The Five W's of Falls: Weekly Online Health Survey of Community-Dwelling Older Adults: Analysis of 4 Years Prospective Follow-up

J Gerontol A Biol Sci Med Sci. 2020 Apr 17;75(5):946-951. doi: 10.1093/gerona/glz114.

Abstract

Background: An in-depth examination of prospectively collected falls details may facilitate more effective falls prevention. Who was involved? What happened? Where did the fall take place? When did it happen? Why did it occur? This study aimed to provide previously unavailable details about the circumstances surrounding fall events and their consequences.

Method: A retrospective analysis of falls prospectively self-reported by older adults via an online weekly health form over 4 years.

Results: We collected 371 falls during the 4 year time period from 120 clinically characterized fallers (74% women, mean age 83.3 years). Most of the 371 falls occurred indoors (62%) and in well-lit areas (81%). Bedrooms were the most common places for in-home falls. Commonly observed precipitating factors included loss of balance, slipping or tripping. Almost one-third (31%) of falls were defined as injurious whereas 22% resulted in a change in the walking ability of which 26% led to the use of a cane or walker. Among falls that did not give rise to any formal health care intervention, 8% resulted in a modification of walking ability.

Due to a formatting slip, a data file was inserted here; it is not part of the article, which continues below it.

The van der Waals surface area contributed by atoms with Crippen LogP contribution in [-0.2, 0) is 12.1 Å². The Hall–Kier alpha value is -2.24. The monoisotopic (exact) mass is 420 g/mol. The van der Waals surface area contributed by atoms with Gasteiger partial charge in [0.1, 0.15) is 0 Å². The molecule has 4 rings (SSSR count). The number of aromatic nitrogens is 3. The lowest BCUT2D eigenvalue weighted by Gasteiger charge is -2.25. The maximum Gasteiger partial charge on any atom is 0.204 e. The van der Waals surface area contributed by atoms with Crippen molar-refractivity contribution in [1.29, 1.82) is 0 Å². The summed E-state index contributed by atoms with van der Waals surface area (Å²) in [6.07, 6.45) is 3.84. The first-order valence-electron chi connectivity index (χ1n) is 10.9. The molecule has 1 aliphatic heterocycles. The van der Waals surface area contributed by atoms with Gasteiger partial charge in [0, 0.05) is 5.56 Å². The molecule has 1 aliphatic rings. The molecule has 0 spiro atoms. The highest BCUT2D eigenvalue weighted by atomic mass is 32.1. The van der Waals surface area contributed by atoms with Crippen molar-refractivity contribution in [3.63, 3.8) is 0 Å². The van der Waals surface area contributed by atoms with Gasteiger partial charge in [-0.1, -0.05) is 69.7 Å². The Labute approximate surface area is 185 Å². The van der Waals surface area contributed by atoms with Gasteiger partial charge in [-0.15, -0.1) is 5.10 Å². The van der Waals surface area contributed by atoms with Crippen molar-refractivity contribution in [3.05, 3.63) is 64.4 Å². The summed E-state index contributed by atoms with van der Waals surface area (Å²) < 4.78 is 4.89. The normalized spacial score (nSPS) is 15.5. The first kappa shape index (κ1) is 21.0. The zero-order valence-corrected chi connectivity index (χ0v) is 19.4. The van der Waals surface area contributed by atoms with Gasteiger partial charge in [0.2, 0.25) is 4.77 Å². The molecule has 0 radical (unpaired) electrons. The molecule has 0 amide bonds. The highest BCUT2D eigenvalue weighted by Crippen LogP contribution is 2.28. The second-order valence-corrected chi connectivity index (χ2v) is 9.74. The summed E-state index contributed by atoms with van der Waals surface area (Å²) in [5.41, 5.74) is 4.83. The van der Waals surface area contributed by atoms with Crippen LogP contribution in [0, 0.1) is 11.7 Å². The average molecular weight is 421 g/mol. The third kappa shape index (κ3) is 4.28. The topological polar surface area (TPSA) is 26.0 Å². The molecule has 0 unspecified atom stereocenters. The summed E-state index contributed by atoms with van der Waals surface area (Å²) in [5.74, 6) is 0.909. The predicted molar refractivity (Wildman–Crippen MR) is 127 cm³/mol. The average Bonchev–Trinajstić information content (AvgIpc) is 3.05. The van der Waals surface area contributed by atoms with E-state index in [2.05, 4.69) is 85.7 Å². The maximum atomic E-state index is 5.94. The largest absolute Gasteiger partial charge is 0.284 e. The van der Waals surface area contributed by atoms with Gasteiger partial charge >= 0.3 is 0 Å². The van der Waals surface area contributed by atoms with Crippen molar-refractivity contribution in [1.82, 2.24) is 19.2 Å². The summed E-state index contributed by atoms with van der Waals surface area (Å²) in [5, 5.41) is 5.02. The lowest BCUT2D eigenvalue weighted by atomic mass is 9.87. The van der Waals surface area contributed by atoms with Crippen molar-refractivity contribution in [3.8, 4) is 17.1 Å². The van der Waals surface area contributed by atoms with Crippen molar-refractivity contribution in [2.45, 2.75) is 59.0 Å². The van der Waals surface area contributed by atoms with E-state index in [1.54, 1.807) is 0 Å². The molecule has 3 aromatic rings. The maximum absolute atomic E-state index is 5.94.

Conclusions: A relatively high rate of fall-related injuries compared to the existing literature was observed. Online weekly surveys and the richness of details provided through these data capture method allowed us to identify falls that did not result in health care utilization but did result in decreased mobility. This finding suggests why some falls classified in the literature as noninjurious may nevertheless increase the risk of loss of autonomy and undesired outcomes.

Keywords: Falls; Information and communication technologies; Internet; Online survey.

Publication types

  • Research Support, N.I.H., Extramural

MeSH terms

  • Accidental Falls* / statistics & numerical data
  • Aged
  • Aged, 80 and over
  • Female
  • Follow-Up Studies
  • Health Surveys
  • Humans
  • Independent Living*
  • Male
  • Prospective Studies